|Birgit Nilsson as Brünnhilde.|
From the singer's archives.
These bargain-priced recordings are live broadcasts from 1968 (Die Walküre) and 1972 (Die Meistersinger.) They date from the fertile period right before James Levine rose to power at the opera house, and feature first-class casts of Wagner singers, generally in peak form. These are CD issues of live broadcasts, and are an invaluable purchase for any Wagnerian who wants to hear how great these operas sound in front of an audience.
The first of these is Die Walküre, with a dream cast of Birgit Nilsson, Leonie Rysanek and Jon Vickers as Siegmund. Nilsson is in exceptional form here, ringing off clarion tones with seemingly impossible ease. She is matched by the late, great Thomas Stewart, an underrated bass-baritone who sang the role of Wotan on the Karajan recording of this opera.
The Wälsung twins Siegmund and Sieglinde feature the near-ideal pairing of Jon Vickers and Leonie Rysanek. The two singers share great onstage chemistry from the first lines, and the first act crackles with repressed Wagnerian sexual energy. The onion in their ointment is the Hunding of Karl Ridderbusch, another underrated singer. He brings black, resonant tone to the most unsympathetic role in the opera. Croatian conductor Berislav Klobučar leads a brisk, invigorating performance in the model of his teacher, Clemens Krauss.
|Theo Adam as Hans Sachs. |
Photo © Hamburg State Opera
It also features the appearance of soprano Pilar Lorengar in a rare Wagnerian turn as Eva, Walther's love interest. Benno Kusche is a brusque, funny Beckmesser who involves the audience in his comic acts of artistic self-destruction, drawing them to laugh out loud in the second act.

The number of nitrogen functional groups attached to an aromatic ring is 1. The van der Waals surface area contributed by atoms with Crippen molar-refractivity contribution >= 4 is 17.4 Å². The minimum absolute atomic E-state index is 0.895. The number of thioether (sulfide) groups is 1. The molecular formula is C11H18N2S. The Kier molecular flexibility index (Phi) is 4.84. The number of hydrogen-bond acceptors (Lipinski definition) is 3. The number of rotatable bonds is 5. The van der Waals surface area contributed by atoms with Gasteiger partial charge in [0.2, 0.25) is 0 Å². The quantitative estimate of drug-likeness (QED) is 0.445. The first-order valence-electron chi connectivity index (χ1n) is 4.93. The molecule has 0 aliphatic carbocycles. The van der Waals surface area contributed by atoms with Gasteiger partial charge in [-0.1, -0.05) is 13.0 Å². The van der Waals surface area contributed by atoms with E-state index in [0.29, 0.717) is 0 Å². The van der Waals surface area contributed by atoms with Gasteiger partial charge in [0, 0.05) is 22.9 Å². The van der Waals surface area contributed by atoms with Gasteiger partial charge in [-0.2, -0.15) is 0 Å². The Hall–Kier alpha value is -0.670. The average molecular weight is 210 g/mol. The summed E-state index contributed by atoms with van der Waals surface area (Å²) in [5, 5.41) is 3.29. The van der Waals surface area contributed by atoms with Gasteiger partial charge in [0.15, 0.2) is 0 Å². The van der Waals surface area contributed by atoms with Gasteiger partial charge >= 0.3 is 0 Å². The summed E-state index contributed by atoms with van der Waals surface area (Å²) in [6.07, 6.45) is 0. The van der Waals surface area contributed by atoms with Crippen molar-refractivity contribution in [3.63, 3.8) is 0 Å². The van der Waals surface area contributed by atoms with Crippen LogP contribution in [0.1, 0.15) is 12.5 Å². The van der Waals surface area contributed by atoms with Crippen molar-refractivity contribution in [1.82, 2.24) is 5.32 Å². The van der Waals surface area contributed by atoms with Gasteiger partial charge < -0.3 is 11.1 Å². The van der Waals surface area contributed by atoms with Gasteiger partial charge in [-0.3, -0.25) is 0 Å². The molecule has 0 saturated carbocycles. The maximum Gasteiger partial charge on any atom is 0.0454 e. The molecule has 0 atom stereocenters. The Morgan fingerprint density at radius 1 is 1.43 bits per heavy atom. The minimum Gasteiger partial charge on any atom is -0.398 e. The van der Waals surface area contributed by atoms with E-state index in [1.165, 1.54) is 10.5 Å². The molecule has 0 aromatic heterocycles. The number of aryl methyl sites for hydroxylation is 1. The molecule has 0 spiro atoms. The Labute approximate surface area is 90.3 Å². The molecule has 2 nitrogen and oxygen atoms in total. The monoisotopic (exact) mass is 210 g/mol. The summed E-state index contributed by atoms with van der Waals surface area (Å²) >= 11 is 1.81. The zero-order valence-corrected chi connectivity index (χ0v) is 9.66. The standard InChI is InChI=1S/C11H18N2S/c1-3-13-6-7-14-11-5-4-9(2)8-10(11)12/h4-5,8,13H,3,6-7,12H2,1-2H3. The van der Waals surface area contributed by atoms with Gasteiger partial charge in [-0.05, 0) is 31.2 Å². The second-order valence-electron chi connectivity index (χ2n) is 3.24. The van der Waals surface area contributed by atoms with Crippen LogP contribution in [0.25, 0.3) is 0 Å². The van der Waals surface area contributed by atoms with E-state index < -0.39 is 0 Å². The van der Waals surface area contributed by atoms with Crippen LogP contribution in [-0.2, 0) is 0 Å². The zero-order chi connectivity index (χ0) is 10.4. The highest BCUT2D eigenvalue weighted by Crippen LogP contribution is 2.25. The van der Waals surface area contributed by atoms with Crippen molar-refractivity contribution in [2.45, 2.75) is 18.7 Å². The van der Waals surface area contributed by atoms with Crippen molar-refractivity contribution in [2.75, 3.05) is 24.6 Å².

This set was made two decades before the Met installed its titles system, so the presence of audience laughter testifies to the comic brilliance of Mr. Adam and Mr. Kusche. James Morris, who would take on the role of Sachs at the Met in the 1990s, appears here as Hans Schwarz, the stocking-weaver.
A recording like this one features the choristers tramping around Ye Olde Nuremberg in the third act, and there are problems balancing the onstage brass and percussion in the final scene. But the stage noises actually add to the feel of listening to a live performance, with the benefit of audience laughter in the second act. Thomas Schippers conducts a sprightly reading of the score and the Met orchestra and chorus are generally excellent.